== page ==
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US Army Tests Dronebuster for European Theater Applications in Poland

The US Army has tested the Dronebuster counter-unmanned aerial system (c-UAS) in Boleslawiec, Poland, for European theater operations.

The Dronebuster is a rifle-like solution that fires electronic attacks to disable enemy drones.

The trial ran for two days and provided classroom sessions alongside hands-on demonstrations.

It served as the initial Dronebuster deployment for the 1st Cavalry Division Main Command Post Operational Detachment personnel under the Texas Army National Guard. The 1st Cavalry Division was among the first units to receive the solution in 2023.

Lessons were led by the division’s Headquarters and Headquarters Battalion Air and Missile Defense Systems Integrators, as well as c-UAS Mobile Training Specialists.

“We’re trying to improve the capabilities and readiness of this unit, in terms of being prepared for the drone threat that’s now prevalent on the battlefield,” c-UAS Mobile Trainer Brien Conner explained.

“The drone threat has completely changed. If the units are not preparing for that, we don’t want them to be caught off-guard.”

Implementing Early Practice

The army wrote that similar training was conducted at Fort Cavazos, Texas, following the Dronebuster’s initial delivery into service.

1st Cavalry Division Air and Missile Integrator Chief Warrant Officer 4 Benjamin Richards, who also organized the previous Dronebuster test, explained his experiences as a preparation planner and interface control officer in Poland.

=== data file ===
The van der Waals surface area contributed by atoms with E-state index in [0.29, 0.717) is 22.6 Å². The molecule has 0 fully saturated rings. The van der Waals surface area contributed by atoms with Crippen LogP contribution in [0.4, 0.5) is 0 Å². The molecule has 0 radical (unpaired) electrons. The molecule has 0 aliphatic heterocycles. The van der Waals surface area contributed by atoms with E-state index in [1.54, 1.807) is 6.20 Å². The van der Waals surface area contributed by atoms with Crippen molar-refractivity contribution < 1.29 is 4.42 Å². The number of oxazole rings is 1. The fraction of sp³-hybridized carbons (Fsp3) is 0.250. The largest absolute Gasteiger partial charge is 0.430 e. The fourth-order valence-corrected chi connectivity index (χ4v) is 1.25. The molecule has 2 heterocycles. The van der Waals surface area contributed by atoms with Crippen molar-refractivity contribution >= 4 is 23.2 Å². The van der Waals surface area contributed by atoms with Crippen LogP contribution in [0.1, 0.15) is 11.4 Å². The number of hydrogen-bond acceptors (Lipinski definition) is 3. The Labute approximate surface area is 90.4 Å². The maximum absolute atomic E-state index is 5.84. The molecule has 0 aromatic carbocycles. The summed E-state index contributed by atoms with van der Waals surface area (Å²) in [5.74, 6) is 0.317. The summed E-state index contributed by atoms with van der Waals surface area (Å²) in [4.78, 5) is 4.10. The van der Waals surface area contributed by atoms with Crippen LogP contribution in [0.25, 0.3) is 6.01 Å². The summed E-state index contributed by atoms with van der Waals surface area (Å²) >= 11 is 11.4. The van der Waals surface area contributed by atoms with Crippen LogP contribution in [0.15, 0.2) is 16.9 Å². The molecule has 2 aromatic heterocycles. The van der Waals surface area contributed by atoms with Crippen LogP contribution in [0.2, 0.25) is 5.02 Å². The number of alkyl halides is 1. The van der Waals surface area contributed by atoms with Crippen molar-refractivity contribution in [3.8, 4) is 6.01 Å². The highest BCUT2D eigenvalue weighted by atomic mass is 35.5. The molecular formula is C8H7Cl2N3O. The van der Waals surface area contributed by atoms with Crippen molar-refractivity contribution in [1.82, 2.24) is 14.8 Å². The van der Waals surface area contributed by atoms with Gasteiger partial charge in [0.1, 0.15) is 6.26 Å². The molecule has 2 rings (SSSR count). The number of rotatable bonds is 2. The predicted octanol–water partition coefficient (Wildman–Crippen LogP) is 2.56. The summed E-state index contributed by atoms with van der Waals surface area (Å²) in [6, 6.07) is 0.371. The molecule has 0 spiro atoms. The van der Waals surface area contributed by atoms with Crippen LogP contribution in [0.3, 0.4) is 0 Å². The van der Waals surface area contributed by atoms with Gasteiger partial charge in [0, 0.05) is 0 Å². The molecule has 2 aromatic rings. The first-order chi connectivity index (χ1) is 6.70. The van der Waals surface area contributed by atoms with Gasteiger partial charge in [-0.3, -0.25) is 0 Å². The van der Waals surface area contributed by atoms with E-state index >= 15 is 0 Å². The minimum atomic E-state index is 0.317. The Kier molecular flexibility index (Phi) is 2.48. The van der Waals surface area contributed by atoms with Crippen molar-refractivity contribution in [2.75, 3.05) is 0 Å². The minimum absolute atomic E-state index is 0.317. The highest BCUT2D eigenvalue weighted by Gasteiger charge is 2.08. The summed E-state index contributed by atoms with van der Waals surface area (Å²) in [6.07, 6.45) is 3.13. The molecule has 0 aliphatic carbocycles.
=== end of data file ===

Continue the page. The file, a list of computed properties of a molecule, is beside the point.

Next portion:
Jordanian Armed Forces service members and U.S. Army service members select a target while aiming their Dronebuster during Eager Lion 2024 in Jordan, May 13, 2024. Dronebusters are designed to neutralize drones by overwhelming their control frequency Eager Lion 2024 is a multilateral exercise, with 33 participating nations, hosted by the Hashemite Kingdom of Jordan, designed to exchange military expertise, and improve interoperability among partner nations, and considered the capstone of a broader U.S. military relationship with the Jordanian Armed Forces. Jordan is one of U.S. Central Command’s strongest and most reliable partners in the Levant sub-region.
Soldiers aim Dronebuster counter-unmanned aerial system at an aircraft target. Photo: 2nd Lt. Cathleen Politino/US Army

“To get ahead and start training and educating our soldiers on how to operate the Dronebuster or mitigate drone threats, I thought it was a good idea to reach out early-on while we are still getting embedded within this region,” Richards remarked.

“The Army is good at providing lessons and classes, but it’s really important for soldiers to get a piece of equipment in hand and be able to apply it as well as see how it works.”

The Dronebuster

Depending on its variant, the Dronebuster can operate from 1 to 3 hours of jamming and more than 10 hours of detection.

Weapon models are offered in configurations ranging from 1.9 to 2.8 kilograms (4.2 to 6.2 pounds). All are powered by NATO-standard batteries approved and certified for military and civilian transport.

Dronebuster developer Flex Force noted that unfamiliar troops can train for the basic operation of the non-kinetic solution in less than five minutes.

Recent Projects

Flex Force subsidiary Radio Hill Technologies (RHT) delivered the 1,000th Dronebuster device in February 2022, three years after their merger.

In 2017, RHT signed a contract to supply 100 Dronebusters for the US Air Force.

By the end of the year, the company had delivered 200 of the weapons to the Pentagon and NATO partner customers.

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